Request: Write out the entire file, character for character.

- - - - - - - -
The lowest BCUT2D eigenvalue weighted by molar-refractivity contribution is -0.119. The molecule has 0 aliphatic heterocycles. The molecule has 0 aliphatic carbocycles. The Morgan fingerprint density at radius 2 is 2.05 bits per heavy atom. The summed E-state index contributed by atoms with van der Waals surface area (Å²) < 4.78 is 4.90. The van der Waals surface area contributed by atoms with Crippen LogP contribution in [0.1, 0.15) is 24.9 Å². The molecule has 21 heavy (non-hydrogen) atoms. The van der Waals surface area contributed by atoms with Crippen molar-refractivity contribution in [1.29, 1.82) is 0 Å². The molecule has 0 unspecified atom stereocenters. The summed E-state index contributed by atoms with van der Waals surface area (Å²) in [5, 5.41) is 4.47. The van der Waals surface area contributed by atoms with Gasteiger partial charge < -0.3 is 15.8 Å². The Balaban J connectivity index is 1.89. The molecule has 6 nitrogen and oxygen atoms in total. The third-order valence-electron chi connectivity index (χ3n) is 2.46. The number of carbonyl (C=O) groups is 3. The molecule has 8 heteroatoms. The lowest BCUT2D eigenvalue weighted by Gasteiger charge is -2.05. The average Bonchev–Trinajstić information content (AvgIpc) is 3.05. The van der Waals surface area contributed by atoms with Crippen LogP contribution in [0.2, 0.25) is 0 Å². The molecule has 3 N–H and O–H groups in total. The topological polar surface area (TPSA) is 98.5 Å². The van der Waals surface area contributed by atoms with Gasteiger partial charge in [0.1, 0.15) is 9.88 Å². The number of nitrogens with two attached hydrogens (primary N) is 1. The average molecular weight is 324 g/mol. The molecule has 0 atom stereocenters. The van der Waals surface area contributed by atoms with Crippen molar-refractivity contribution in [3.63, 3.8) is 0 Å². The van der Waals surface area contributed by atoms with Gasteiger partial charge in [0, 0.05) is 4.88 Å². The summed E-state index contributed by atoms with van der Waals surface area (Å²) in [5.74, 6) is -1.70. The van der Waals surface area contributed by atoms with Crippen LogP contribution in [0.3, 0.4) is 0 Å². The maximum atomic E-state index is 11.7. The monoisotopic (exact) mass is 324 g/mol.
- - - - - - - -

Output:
The lowest BCUT2D eigenvalue weighted by molar-refractivity contribution is -0.119. The molecule has 0 aliphatic heterocycles. The molecule has 0 aliphatic carbocycles. The Morgan fingerprint density at radius 2 is 2.05 bits per heavy atom. The summed E-state index contributed by atoms with van der Waals surface area (Å²) < 4.78 is 4.90. The van der Waals surface area contributed by atoms with Crippen LogP contribution in [0.1, 0.15) is 24.9 Å². The molecule has 21 heavy (non-hydrogen) atoms. The van der Waals surface area contributed by atoms with Crippen molar-refractivity contribution in [1.29, 1.82) is 0 Å². The molecule has 0 unspecified atom stereocenters. The summed E-state index contributed by atoms with van der Waals surface area (Å²) in [5, 5.41) is 4.47. The van der Waals surface area contributed by atoms with Gasteiger partial charge < -0.3 is 15.8 Å². The Balaban J connectivity index is 1.89. The molecule has 6 nitrogen and oxygen atoms in total. The third-order valence-electron chi connectivity index (χ3n) is 2.46. The number of carbonyl (C=O) groups is 3. The molecule has 8 heteroatoms. The lowest BCUT2D eigenvalue weighted by Gasteiger charge is -2.05. The average Bonchev–Trinajstić information content (AvgIpc) is 3.05. The van der Waals surface area contributed by atoms with Crippen LogP contribution in [0.2, 0.25) is 0 Å². The molecule has 3 N–H and O–H groups in total. The topological polar surface area (TPSA) is 98.5 Å². The van der Waals surface area contributed by atoms with Gasteiger partial charge in [0.1, 0.15) is 9.88 Å². The number of nitrogens with two attached hydrogens (primary N) is 1. The average molecular weight is 324 g/mol. The molecule has 0 atom stereocenters. The van der Waals surface area contributed by atoms with Crippen molar-refractivity contribution in [3.63, 3.8) is 0 Å². The van der Waals surface area contributed by atoms with Gasteiger partial charge in [0, 0.05) is 4.88 Å². The summed E-state index contributed by atoms with van der Waals surface area (Å²) in [5.74, 6) is -1.70. The van der Waals surface area contributed by atoms with Crippen LogP contribution in [0.3, 0.4) is 0 Å². The maximum atomic E-state index is 11.7. The monoisotopic (exact) mass is 324 g/mol.